Should I go back to saturated fats?
Thursday 3rd April
Read the original article - Guardian
What’s the problem? For decades, saturated fats have been blamed for high levels of cholesterol and, consequently, heart disease. As opposed to full fat butter and cream, we’ve been told to switch to low fat spreads and other substitutes.
However, there is growing evidence that saturated fat may not be the culprit after all.
What you need to know. Nutritional advice changes over time - it’s not that long ago that we were told to limit ourselves to just two eggs a week. What’s confusing about saturated fat is that recent studies suggest there’s no clear link to stroke and heart disease, yet advice currently being given out by health practitioners suggests the opposite, recommending that saturated fat be avoided.
Whilst the link between saturated fats and heart disease may be in question, it does not mean that we should gorge on sausages with reckless abandon. High levels of fat in your diet can lead to a range of problems, not just heart disease. The daily saturated fat guideline allowance of 20g for women and 30g for men is still a good rule of thumb. And remember that you should look at your diet as a whole, instead of just one part of it. A Mediterranean diet is a good idea as it gives you all the nutrients, vitamins and minerals you need.
Should I avoid saturated fat?
Saturated fat is not good for your heart.
Why almost everything you've been told about unhealthy foods is wrong.
Lose your temper and risk a heart attack - up to two HOURS after calming down - Daily Mail
What’s the problem? A study from Harvard Medical School has suggested that a sudden angry outburst could trigger a heart attack or stroke. So are we risking cardiac arrest every time we blow a gasket?
What you need to know. Long-term stress and anxiety have been associated with a higher risk of heart disease for some time, but this headline is suggesting that one single outburst could bring on a heart attack or a stroke. The study looked at data taken from many other studies from different time periods and countries, and showed that the people who suffered from heart problems had higher levels of anger beforehand.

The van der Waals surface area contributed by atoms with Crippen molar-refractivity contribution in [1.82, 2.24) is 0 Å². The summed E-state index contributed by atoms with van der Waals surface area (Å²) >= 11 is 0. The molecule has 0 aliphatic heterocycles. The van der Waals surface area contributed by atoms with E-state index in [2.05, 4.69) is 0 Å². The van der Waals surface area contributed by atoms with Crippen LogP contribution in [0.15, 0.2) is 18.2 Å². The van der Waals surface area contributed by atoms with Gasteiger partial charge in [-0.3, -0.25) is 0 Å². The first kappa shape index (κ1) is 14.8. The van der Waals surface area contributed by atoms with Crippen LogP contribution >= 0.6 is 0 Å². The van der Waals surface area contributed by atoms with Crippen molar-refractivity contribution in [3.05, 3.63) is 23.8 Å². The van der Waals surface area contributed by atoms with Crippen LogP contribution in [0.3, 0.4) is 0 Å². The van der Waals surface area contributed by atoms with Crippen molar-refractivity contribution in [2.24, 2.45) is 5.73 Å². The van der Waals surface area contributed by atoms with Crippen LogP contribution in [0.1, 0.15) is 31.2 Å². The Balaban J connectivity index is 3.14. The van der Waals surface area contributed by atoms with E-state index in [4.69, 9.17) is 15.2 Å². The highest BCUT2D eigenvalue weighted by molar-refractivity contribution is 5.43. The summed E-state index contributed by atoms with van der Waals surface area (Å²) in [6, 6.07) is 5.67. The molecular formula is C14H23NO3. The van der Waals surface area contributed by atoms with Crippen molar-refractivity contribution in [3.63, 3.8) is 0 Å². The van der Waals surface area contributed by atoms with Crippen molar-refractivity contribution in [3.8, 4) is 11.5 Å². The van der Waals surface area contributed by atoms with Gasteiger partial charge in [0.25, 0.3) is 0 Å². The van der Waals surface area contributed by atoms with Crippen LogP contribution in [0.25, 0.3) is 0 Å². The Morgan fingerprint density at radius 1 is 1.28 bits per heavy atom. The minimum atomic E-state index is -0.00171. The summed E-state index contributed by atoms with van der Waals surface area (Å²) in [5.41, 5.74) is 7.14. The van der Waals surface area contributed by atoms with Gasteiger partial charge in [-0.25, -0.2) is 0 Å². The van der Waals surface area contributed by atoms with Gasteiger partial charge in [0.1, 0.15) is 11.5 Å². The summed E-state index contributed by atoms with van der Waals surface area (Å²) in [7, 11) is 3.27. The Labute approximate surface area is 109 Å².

Whilst there is a clear correlation, the risk of one angry outburst causing a heart attack is unlikely - only one in 10,000 heart attacks are thought to be triggered by this. However those who get angry frequently are much more likely to be affected.
If you do find yourself getting angry on a regular basis there are some simple techniques you can try. Counting to ten, deep breathing and increasing exercise can help. If you’re worried about your anger levels, speak to your GP, who will be able to help.
Anger is just one factor that could increase your chance of suffering from a heart attack or a stroke. Your age, weight, gender and whether or not you smoke are just some of the things that will influence how likely you are to have a heart attack. Read more about these risk factors here. (link to benenden page on risk of heart attack)
Could angry outbursts trigger a heart attack?
Rein in the Rage: Anger and Heart Disease
How to control your anger
Stress doubles risk of infertility in women - The Telegraph
What’s the problem? A study monitoring the stress hormones in women’s saliva has shown that those with higher levels took longer to become pregnant, and were more than twice as likely to be clinically infertile as those who had less.
What you need to know. The results have been described as “potentially clinically meaningful”, but it is important to remember that stress is not the only, or most significant, factor in becoming pregnant. Managing stress is, however, generally beneficial. A one-size-fits-all approach to stress reduction is unlikely to be useful, but there are techniques that can help. Yoga and meditation have been cited as useful ways to cut stress.
If you are trying to conceive and think stress may be affecting your chance of becoming pregnant, speak to your GP- they will be able to recommend ways to handle stress and look at any other factors that may be having an impact.
Stressed women 30% less likely to become pregnant